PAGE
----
2010-11-09 08:14 AM
The DS2246 disk shelf increases performance density by 60%. Lets open up the discussion to hear from our community experts on how this is calculated.
2010-11-09 09:30 AM
125 iops for a 2.5 inch 10k SAS drive.
175 iops for a 3.5 inch 15k SAS drive.
DS2246 2U = 24 * 125 iops = 3000 iops = 1500 iops per U
DS4243 4U = 24 * 175 iops = 4200 iops = 1050 iops per U
DS14mk4 3U = 14 * 175 iops = 2450 iops = 817 iops per U
2010-11-11 02:02 PM
Here's how the estimate for 60% greater performance density (IOPS per rack unit) was calculated.
A NetApp storage system configured with the DS4243 disk shelf with 16 x 15k RPM, 3.5" SAS disk drives as tested under an OLTP workload. The number of drives was chosen to ensure that the storage subsystem, not the controller, would be the performance bottleneck. Data was collected plotting latency (ms) as a function of the load (IOPS). Then the same test was run with everything the same except the backend was changed to a DS2246 shelf with 16 x 10k RPM, 2.5" (SFF) SAS disk drives.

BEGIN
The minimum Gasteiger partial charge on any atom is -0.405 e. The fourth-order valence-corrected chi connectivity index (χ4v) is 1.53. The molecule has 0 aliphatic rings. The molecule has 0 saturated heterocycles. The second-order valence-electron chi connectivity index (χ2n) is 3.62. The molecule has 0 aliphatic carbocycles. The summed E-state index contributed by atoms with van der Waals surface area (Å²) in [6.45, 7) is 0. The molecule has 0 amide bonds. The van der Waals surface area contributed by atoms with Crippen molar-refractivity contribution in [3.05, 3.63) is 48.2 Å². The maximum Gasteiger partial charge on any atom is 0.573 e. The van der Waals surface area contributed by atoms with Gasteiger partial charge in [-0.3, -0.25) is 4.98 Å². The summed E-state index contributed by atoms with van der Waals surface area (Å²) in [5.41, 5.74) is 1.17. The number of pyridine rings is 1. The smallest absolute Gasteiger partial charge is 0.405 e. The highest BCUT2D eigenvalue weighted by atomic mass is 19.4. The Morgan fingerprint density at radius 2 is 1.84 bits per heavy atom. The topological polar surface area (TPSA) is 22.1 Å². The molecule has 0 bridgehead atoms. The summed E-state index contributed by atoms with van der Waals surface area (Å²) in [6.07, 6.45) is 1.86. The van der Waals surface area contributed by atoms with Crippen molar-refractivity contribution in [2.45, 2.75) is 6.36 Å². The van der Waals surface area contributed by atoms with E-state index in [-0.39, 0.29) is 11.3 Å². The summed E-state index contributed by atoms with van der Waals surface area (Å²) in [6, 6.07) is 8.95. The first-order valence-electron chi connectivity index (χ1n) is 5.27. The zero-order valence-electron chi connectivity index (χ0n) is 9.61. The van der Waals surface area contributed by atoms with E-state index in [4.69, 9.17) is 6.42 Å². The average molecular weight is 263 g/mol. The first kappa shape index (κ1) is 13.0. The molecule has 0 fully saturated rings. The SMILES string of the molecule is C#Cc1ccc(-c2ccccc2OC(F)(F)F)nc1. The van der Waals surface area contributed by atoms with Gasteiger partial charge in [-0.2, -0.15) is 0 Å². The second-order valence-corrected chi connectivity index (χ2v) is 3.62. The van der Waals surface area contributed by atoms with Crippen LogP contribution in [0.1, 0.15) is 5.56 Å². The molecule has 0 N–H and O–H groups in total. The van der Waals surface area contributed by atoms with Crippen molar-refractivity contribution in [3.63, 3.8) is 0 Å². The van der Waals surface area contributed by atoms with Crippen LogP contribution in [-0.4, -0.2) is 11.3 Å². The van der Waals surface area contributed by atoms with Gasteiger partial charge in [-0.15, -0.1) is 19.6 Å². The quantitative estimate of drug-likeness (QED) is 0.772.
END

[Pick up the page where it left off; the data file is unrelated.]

A plot of the results showed that the 10k RPM drives provided 78% to 82% of the IOPs of the 15k RPM drives across a wide range of fixed latencies. Hence, the 10k RPM drives provided ~80% of the performance of 15k RPM drives.
Performance density was determined by factoring in the rack space needed for each set of drives. The DS2246 disk shelf packs twice as many 10k RPM drives into the same space as the DS4243 shelf with 15k RPM drives. So, 80% of the performance (IOPS) in 50% as much space (rack units) translates into 60% higher performance density.